Capitalists, socialists and anarchists have other conceptual barriers linked to male hegemony: an aversion to regarding nonhuman animals as a subjected class. Moreover these speciesist androcentrists dismiss women’s rank in interrelationship to animals’ position. The comparative mirror reveals the oppressions are not the same: women aren’t eaten and animals aren’t usually men’s sexual fetishes, for examples. Nonetheless there are numerous similarities. Dog and pony shows are analogous to beauty pageants and runway modelling. Animals are imprisoned and assaulted in our homes, corrals, barns, laboratories, rodeos, horse races, circuses, zoos, aquariums and fight rings. Women are detained and abused in prostitution, brothels, rape camps, strip clubs, peep shows and in their homes. It is men who typically control these forms of enslavement of women and animals. Domesticated animals are cooked and photographed in sexual postures as the pornography of meat. Women are sexually depersonalized in and by pornography. Harassment is common to either group. Animals and women are most frequently killed by men, and some women have been slaughtered, eviscerated and dismembered like animals by men. In addition, societal assumptions in general that animals “exist” for human welfare should not sound totally different from women’s experiences under male expectations. Even the therapeutic role animals and women play correlate. Most people live their entire lives without learning of the barbarity that occurs behind the closed doors of brothels, pornography studios, massage parlours, sex trafficking, strip clubs and private dwellings on the one hand, and slaughterhouses, vivisection labs, animal entertainment industries, animal traffickers, product-testing facilities, factory farms and households on the other. The business of exploiting women and animals for pleasure, convenience, amusement, taste and moneymaking is intentionally well hidden. Disclosure would undermine the power and profit of male capitalist and socialist enterprises. Men must have their sex and steak at all costs.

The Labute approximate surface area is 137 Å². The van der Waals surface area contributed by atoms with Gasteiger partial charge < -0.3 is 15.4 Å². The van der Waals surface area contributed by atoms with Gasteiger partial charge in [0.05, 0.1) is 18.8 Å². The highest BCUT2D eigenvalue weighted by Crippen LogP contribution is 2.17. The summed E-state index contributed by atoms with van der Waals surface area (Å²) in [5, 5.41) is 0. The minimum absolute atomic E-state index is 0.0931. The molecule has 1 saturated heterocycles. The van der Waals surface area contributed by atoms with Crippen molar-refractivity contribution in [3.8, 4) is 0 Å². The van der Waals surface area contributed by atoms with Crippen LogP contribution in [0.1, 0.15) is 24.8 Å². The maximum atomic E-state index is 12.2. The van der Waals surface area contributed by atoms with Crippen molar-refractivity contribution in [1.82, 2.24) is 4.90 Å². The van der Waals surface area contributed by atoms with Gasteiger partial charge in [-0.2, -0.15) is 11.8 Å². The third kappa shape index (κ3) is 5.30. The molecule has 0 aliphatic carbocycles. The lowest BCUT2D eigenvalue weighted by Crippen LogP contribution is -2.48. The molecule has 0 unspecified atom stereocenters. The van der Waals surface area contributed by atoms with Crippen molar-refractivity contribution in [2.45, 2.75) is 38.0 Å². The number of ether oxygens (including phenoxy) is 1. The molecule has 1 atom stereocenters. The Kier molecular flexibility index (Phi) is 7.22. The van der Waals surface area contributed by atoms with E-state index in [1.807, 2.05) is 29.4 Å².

The truth of the interrelationship of patriarchy, capitalism and speciesism is revealed by vegan feminists who believe it is crucial not to conflate them in ways that are fanciful and offensive to women or untrue of animals. When relating the rape of women and farmed animals for instance, Corey Lee Wrenn calls for respect: “Knowing that about 1 in 3 women have or will be raped, I find it extremely inappropriate to utilize rape imagery to promote veganism. First off, our primary audience is women. If 80% of the movement is women, and 1 in 3 women are rape victims, that means that more than 27% of our movement (or more than 1 in 4 activists) are likely to have been the victim of rape. Any rape victim can tell you, seeing images of rape or reading graphic descriptions is extremely triggering. It is also revictimizing when it is made obvious that our community doesn’t care enough about our safety to avoid using our experiences for animal rights claims on our behalf.” A discerning approach is always necessary to examine these oppressions together and separately.